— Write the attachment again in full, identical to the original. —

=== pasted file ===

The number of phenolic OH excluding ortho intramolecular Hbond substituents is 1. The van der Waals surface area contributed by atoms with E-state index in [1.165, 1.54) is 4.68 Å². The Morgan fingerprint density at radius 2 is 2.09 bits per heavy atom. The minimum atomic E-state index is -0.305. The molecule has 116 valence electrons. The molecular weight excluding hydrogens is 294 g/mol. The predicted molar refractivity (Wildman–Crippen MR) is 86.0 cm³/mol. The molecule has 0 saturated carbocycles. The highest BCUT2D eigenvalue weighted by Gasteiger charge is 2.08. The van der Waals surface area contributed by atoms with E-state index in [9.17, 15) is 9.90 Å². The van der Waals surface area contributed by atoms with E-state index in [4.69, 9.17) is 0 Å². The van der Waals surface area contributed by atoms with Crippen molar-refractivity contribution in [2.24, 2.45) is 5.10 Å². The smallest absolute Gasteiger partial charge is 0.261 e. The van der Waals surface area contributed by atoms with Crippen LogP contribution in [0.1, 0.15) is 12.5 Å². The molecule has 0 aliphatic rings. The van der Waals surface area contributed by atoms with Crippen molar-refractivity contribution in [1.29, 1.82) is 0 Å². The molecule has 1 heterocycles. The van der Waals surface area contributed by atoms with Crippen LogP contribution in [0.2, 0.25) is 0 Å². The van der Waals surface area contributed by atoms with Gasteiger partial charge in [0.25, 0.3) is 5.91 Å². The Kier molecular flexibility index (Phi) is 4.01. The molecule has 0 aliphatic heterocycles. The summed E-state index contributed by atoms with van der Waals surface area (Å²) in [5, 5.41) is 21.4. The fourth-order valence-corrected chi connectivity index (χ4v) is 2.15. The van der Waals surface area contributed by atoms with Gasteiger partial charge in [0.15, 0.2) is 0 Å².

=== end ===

The number of phenolic OH excluding ortho intramolecular Hbond substituents is 1. The van der Waals surface area contributed by atoms with E-state index in [1.165, 1.54) is 4.68 Å². The Morgan fingerprint density at radius 2 is 2.09 bits per heavy atom. The minimum atomic E-state index is -0.305. The molecule has 116 valence electrons. The molecular weight excluding hydrogens is 294 g/mol. The predicted molar refractivity (Wildman–Crippen MR) is 86.0 cm³/mol. The molecule has 0 saturated carbocycles. The highest BCUT2D eigenvalue weighted by Gasteiger charge is 2.08. The van der Waals surface area contributed by atoms with E-state index in [9.17, 15) is 9.90 Å². The van der Waals surface area contributed by atoms with E-state index in [4.69, 9.17) is 0 Å². The van der Waals surface area contributed by atoms with Crippen molar-refractivity contribution in [2.24, 2.45) is 5.10 Å². The smallest absolute Gasteiger partial charge is 0.261 e. The van der Waals surface area contributed by atoms with Crippen LogP contribution in [0.1, 0.15) is 12.5 Å². The molecule has 0 aliphatic rings. The van der Waals surface area contributed by atoms with Crippen molar-refractivity contribution in [1.29, 1.82) is 0 Å². The molecule has 1 heterocycles. The van der Waals surface area contributed by atoms with Crippen LogP contribution in [0.2, 0.25) is 0 Å². The van der Waals surface area contributed by atoms with Gasteiger partial charge in [0.25, 0.3) is 5.91 Å². The Kier molecular flexibility index (Phi) is 4.01. The molecule has 0 aliphatic heterocycles. The summed E-state index contributed by atoms with van der Waals surface area (Å²) in [5, 5.41) is 21.4. The fourth-order valence-corrected chi connectivity index (χ4v) is 2.15. The van der Waals surface area contributed by atoms with Gasteiger partial charge in [0.15, 0.2) is 0 Å².